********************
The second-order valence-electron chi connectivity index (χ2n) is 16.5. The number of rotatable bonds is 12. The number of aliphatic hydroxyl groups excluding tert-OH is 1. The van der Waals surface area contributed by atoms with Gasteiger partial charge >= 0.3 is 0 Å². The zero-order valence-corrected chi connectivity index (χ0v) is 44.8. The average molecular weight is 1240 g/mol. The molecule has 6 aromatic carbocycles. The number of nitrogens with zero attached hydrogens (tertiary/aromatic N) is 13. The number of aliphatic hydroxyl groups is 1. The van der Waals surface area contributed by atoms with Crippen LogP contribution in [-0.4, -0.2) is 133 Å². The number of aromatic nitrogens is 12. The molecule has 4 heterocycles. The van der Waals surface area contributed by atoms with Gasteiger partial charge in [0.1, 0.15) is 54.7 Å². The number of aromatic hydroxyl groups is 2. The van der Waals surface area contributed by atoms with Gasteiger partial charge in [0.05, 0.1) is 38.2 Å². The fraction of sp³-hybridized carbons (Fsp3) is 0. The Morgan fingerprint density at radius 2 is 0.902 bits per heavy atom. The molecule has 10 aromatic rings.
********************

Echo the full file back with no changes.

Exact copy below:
The second-order valence-electron chi connectivity index (χ2n) is 16.5. The number of rotatable bonds is 12. The number of aliphatic hydroxyl groups excluding tert-OH is 1. The van der Waals surface area contributed by atoms with Gasteiger partial charge >= 0.3 is 0 Å². The zero-order valence-corrected chi connectivity index (χ0v) is 44.8. The average molecular weight is 1240 g/mol. The molecule has 6 aromatic carbocycles. The number of nitrogens with zero attached hydrogens (tertiary/aromatic N) is 13. The number of aliphatic hydroxyl groups is 1. The van der Waals surface area contributed by atoms with Crippen LogP contribution in [-0.4, -0.2) is 133 Å². The number of aromatic nitrogens is 12. The molecule has 4 heterocycles. The van der Waals surface area contributed by atoms with Gasteiger partial charge in [0.1, 0.15) is 54.7 Å². The number of aromatic hydroxyl groups is 2. The van der Waals surface area contributed by atoms with Gasteiger partial charge in [0.05, 0.1) is 38.2 Å². The fraction of sp³-hybridized carbons (Fsp3) is 0. The Morgan fingerprint density at radius 2 is 0.902 bits per heavy atom. The molecule has 10 aromatic rings.